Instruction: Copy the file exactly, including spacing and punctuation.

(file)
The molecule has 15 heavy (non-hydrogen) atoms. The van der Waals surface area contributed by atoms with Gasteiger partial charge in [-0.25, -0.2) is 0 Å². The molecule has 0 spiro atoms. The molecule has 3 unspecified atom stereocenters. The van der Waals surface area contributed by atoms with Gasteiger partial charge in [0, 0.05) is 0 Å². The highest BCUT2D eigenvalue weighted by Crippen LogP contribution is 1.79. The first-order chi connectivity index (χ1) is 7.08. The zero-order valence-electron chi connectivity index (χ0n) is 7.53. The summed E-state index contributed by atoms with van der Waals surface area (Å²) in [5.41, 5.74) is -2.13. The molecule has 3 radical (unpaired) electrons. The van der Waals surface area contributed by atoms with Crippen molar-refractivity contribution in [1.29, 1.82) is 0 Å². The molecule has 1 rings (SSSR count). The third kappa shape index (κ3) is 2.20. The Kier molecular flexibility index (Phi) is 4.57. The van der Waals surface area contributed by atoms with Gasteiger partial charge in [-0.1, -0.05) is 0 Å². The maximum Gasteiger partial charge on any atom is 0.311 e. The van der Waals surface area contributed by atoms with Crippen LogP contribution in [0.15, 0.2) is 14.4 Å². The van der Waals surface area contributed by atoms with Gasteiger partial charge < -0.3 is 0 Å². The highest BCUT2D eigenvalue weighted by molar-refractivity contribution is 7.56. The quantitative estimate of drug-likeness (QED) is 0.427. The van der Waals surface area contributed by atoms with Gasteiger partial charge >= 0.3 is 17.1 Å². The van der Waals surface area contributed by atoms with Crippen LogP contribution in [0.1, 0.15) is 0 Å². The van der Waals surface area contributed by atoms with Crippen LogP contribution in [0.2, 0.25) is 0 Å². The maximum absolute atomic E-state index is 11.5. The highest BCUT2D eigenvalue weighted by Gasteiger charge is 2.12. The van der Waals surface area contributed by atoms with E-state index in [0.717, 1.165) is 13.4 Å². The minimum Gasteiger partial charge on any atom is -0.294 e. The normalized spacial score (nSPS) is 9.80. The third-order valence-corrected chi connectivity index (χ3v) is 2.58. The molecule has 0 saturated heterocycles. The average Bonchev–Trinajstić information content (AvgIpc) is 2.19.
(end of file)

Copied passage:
The molecule has 15 heavy (non-hydrogen) atoms. The van der Waals surface area contributed by atoms with Gasteiger partial charge in [-0.25, -0.2) is 0 Å². The molecule has 0 spiro atoms. The molecule has 3 unspecified atom stereocenters. The van der Waals surface area contributed by atoms with Gasteiger partial charge in [0, 0.05) is 0 Å². The highest BCUT2D eigenvalue weighted by Crippen LogP contribution is 1.79. The first-order chi connectivity index (χ1) is 7.08. The zero-order valence-electron chi connectivity index (χ0n) is 7.53. The summed E-state index contributed by atoms with van der Waals surface area (Å²) in [5.41, 5.74) is -2.13. The molecule has 3 radical (unpaired) electrons. The van der Waals surface area contributed by atoms with Crippen molar-refractivity contribution in [1.29, 1.82) is 0 Å². The molecule has 1 rings (SSSR count). The third kappa shape index (κ3) is 2.20. The Kier molecular flexibility index (Phi) is 4.57. The van der Waals surface area contributed by atoms with Gasteiger partial charge in [-0.1, -0.05) is 0 Å². The maximum Gasteiger partial charge on any atom is 0.311 e. The van der Waals surface area contributed by atoms with Crippen LogP contribution in [0.15, 0.2) is 14.4 Å². The van der Waals surface area contributed by atoms with Gasteiger partial charge < -0.3 is 0 Å². The highest BCUT2D eigenvalue weighted by molar-refractivity contribution is 7.56. The quantitative estimate of drug-likeness (QED) is 0.427. The van der Waals surface area contributed by atoms with Gasteiger partial charge >= 0.3 is 17.1 Å². The van der Waals surface area contributed by atoms with Crippen LogP contribution in [0.1, 0.15) is 0 Å². The van der Waals surface area contributed by atoms with Crippen LogP contribution in [0.2, 0.25) is 0 Å². The maximum absolute atomic E-state index is 11.5. The highest BCUT2D eigenvalue weighted by Gasteiger charge is 2.12. The van der Waals surface area contributed by atoms with E-state index in [0.717, 1.165) is 13.4 Å². The minimum Gasteiger partial charge on any atom is -0.294 e. The normalized spacial score (nSPS) is 9.80. The third-order valence-corrected chi connectivity index (χ3v) is 2.58. The molecule has 0 saturated heterocycles. The average Bonchev–Trinajstić information content (AvgIpc) is 2.19.